September 19, 2012 10:31 AM
$40 billion a month? That’s their big plan? I came in from my canoe trip to watch this? Anyone with a rudimentary understanding of how an economy actually works will realize that our economy does not suffer from a lack of liquidity. In fact, there is too much of it. The banks have so much excess cash, they don’t know what to do with it—so they just park it with the Federal Reserve. What will more liquidity do?
The US economy suffers from too much government regulation, too much leverage, excessive taxes and interest rates that are too low to allow businesses to go bankrupt. Getting the government more involved in the business cycle by trying to convince banks to lend more to an over indebted economy will only serve to make the problems worse. It is the EXACT OPPOSITE OF WHAT SHOULD BE DONE!!
I looked at the headline, my dad and I both said ‘thank god we have a bunch of gold’ then we went back to our canoeing—what else could we do? I sure don’t want to invest money in the US economy—I want it in hard assets, or a sprinkling of companies that do well based on perpetual low interest rates or rising commodity prices. I’m positioned perfectly, so I might as well enjoy the fresh air. The Federal Reserve is supposed to want people like me to put our capital at risk in the economy and create jobs—money printing only leaves me more revolted with the whole system here in America. If I still had capital at risk, I’d be getting it out of harm’s way and into gold.
Not only will $40 billion a month do nothing to fix the economy, it will add to inflationary pressures that have been building for years. Put it this way, if you could inflate your way to prosperity, Zimbabwe and Argentina would be economic powerhouses. Over the past few days, I have read the media coverage; “bold response,” “proactive stimulus,” the commentators are agog over the money printing. I guess they will cheer for anything that makes share prices go up--$40 billion a month will do a lot of that—it won’t accomplish much more. Even in perspective, $40 billion a month is $480 billion per year—or only about a quarter of the total money printing thus far. If they couldn’t fix the economy with two trillion dollars of money printing, do they really think that this will do the trick?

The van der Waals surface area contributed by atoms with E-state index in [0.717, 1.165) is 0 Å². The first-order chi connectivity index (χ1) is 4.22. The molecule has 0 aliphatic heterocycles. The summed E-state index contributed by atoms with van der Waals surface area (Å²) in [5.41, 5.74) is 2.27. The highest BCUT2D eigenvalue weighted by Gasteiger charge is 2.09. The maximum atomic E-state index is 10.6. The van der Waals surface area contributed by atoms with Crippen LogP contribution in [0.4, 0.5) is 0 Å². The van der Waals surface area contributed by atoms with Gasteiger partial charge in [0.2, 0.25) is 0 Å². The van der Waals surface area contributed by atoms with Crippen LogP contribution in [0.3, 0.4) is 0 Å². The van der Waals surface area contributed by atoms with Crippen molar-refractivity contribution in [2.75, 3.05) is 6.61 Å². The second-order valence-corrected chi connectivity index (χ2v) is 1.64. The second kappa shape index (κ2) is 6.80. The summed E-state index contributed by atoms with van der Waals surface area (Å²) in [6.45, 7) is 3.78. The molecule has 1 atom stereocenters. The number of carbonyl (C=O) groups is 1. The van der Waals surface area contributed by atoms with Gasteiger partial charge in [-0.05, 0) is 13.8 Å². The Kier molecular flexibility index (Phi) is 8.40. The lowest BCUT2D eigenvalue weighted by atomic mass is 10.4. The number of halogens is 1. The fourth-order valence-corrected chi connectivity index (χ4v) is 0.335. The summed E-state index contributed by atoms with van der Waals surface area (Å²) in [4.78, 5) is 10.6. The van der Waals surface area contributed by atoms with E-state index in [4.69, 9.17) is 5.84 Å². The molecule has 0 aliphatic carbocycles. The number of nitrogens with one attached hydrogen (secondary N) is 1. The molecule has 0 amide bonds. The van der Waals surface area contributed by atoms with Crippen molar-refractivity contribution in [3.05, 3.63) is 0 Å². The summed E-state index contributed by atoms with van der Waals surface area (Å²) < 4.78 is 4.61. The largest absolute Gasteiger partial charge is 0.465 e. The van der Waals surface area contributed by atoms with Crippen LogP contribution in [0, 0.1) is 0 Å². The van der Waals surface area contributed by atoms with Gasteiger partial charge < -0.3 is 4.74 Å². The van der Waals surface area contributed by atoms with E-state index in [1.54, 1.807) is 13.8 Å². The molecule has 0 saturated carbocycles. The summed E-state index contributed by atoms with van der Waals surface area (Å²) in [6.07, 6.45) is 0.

How would I fix the economy? I’d RAISE interest rates. I’d do everything to take the liquidity out of the system. Sure, the financial system will freeze up again. A bunch of banks will fail. Any business that is addicted to leverage will be in trouble. Prices will drop—substantially. I would allow the debt bubble to collapse. Then, those with capital would step in; they’d buy assets on the cheap. It would take a few years—there would be terrible economic pain in the short run, but the economy would recover and it would be quite robust. During the recovery period, I’d remove these idiotic employer health care laws that inhibit companies from hiring new employees. I’d fire two-thirds of all government employees. It doesn’t really matter which ones you fire—they’re almost all impediments to growth. I’d cut taxes and get the government out of the business of running the economy. The economy is simply too important to allow the government to get involved in it.
Of course, our politicians will not follow anything that looks remotely like my plan, at least until they’ve tried everything else and totally destroyed the economy. Even the communists eventually gave up because they realized their system didn’t work. In the US, there will be years of stunted growth and very high inflation until the economy finally implodes. Hopefully, at that point, something like an unobstructed economy will return. Until then, my capital is staying out of the US and is instead being invested in places where it is respected.
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